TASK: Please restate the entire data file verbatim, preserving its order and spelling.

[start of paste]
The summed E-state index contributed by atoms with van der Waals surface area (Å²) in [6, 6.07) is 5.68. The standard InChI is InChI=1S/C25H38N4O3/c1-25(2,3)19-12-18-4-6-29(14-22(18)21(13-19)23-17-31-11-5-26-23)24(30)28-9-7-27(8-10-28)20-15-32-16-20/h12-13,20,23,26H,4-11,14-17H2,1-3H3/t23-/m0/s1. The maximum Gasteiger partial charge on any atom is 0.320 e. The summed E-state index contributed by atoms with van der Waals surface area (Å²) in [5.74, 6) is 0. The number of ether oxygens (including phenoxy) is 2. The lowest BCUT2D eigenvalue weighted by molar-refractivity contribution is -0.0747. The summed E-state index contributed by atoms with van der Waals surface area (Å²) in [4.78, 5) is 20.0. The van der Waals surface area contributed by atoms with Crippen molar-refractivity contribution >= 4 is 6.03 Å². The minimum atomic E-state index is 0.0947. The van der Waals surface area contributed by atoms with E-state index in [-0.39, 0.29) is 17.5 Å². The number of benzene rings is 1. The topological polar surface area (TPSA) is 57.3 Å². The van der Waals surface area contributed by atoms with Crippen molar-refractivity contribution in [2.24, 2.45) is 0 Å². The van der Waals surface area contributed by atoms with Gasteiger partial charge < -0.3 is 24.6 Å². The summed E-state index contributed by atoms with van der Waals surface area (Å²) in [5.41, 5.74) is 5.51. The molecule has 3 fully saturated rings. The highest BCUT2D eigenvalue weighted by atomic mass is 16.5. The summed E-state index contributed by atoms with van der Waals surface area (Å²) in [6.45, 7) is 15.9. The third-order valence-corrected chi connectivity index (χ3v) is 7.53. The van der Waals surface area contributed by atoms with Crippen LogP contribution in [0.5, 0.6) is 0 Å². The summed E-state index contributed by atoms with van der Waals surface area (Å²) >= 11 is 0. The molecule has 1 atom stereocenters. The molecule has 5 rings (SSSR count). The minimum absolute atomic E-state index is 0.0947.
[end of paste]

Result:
The summed E-state index contributed by atoms with van der Waals surface area (Å²) in [6, 6.07) is 5.68. The standard InChI is InChI=1S/C25H38N4O3/c1-25(2,3)19-12-18-4-6-29(14-22(18)21(13-19)23-17-31-11-5-26-23)24(30)28-9-7-27(8-10-28)20-15-32-16-20/h12-13,20,23,26H,4-11,14-17H2,1-3H3/t23-/m0/s1. The maximum Gasteiger partial charge on any atom is 0.320 e. The summed E-state index contributed by atoms with van der Waals surface area (Å²) in [5.74, 6) is 0. The number of ether oxygens (including phenoxy) is 2. The lowest BCUT2D eigenvalue weighted by molar-refractivity contribution is -0.0747. The summed E-state index contributed by atoms with van der Waals surface area (Å²) in [4.78, 5) is 20.0. The van der Waals surface area contributed by atoms with Crippen molar-refractivity contribution >= 4 is 6.03 Å². The minimum atomic E-state index is 0.0947. The van der Waals surface area contributed by atoms with E-state index in [-0.39, 0.29) is 17.5 Å². The number of benzene rings is 1. The topological polar surface area (TPSA) is 57.3 Å². The van der Waals surface area contributed by atoms with Crippen molar-refractivity contribution in [2.24, 2.45) is 0 Å². The van der Waals surface area contributed by atoms with Gasteiger partial charge < -0.3 is 24.6 Å². The summed E-state index contributed by atoms with van der Waals surface area (Å²) in [5.41, 5.74) is 5.51. The molecule has 3 fully saturated rings. The highest BCUT2D eigenvalue weighted by atomic mass is 16.5. The summed E-state index contributed by atoms with van der Waals surface area (Å²) in [6.45, 7) is 15.9. The third-order valence-corrected chi connectivity index (χ3v) is 7.53. The van der Waals surface area contributed by atoms with Crippen LogP contribution in [0.5, 0.6) is 0 Å². The summed E-state index contributed by atoms with van der Waals surface area (Å²) >= 11 is 0. The molecule has 1 atom stereocenters. The molecule has 5 rings (SSSR count). The minimum absolute atomic E-state index is 0.0947.